Saturday, 28 May 2016

The Taunton "Northwest Frontier" Wreath

The controversial artefact

When I discussed in an earlier blog post the Mail story of the wreath which  a Somerset pensioner claims he was 'left by his grandfather who'd been travelling in the Northwest Frontier area' I was more interested in the provenance and the odd photo of the cardboard box than the object itself. I was prompted to look again the next day:
Dorothy King ‏@DorothyKing 10 godz.10 godzin temu
Looks modern to me ...
Retweet Quellenforschung du jour: The Daily Mail on a Hellenistic Wreath
Now I look with the benefit of David Meadows' comments I think he has made the case that there is a good chance this object is a modern pastiche and should be being sold as such in the absence of any firm supporting evidence that it is not.

By the way there seems to be a lack of clarity about what the original article claimed might have been the origin of the piece - a story now looking even more to be in tatters:
The current owner's grandfather was a great collector who was fascinated by archaeology and the ancient world. Although his family do not know how he acquired it, it is likely he bought it sometime in the 1940s when he travelled extensively. The man said: 'I knew my grandfather travelled extensively in the 1940s and 50s and he spent time in the north west frontier area, where Alexander the Great was, so it's possible he got it while he was there.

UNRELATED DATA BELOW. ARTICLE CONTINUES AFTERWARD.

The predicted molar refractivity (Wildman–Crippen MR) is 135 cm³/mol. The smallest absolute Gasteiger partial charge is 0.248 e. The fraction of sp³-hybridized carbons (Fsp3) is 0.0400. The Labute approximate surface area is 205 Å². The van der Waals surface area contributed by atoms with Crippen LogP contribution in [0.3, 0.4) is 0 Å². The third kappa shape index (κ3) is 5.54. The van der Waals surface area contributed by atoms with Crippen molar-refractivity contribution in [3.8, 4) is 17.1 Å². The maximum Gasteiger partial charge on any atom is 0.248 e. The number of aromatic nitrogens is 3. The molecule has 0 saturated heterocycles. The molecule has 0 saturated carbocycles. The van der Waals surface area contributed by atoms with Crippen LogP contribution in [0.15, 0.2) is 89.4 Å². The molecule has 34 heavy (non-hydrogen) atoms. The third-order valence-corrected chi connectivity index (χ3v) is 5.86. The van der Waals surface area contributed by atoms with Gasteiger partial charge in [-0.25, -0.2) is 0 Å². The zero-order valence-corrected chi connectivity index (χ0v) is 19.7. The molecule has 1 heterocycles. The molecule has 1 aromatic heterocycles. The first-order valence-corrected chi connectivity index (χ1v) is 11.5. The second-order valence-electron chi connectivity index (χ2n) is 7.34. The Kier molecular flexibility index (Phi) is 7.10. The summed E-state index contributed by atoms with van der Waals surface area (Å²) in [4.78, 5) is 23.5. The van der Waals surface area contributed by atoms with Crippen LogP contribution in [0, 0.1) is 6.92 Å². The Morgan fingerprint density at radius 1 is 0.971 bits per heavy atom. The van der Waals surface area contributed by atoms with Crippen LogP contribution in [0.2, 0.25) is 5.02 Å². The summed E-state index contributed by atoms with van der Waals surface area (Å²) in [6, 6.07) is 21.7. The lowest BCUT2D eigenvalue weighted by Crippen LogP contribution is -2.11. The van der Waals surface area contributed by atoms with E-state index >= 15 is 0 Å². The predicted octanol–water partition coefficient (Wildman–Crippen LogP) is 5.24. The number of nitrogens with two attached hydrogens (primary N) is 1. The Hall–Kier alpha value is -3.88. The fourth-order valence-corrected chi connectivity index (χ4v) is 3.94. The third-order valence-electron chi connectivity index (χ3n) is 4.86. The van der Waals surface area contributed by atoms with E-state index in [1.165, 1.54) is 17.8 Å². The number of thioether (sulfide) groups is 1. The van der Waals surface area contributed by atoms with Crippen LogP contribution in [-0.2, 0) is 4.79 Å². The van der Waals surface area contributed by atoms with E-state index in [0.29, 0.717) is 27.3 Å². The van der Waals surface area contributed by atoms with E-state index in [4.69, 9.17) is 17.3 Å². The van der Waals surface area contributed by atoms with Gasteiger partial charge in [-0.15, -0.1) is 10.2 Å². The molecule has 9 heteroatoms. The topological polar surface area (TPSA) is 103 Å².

Most commentators took this to mean the region 'Macedonia' on the northwest side of modern Greece. Is this in fact what Grandson Anonymous was implying? The Northwest Frontier is also the name of a former province, part of the Pashtun region of British India and now part of Pakistan  (see here too). Grandson Anonymous could have been fantasising on the basis of Kipling's novella 'The man Who Would be King' (or more likely the 1975 John Huston film) in which something vaguely like this wreath (a crown) appears handed down from "Iskander" (Alexander).

The wreath could be a piece of modern costume jewellery, or have been made to deceive collectors (and over-enthusiastic Mail-reading auctioneers). What else is Duke's selling from this collection similarly authenticated by appraiser Guy Schwinge?

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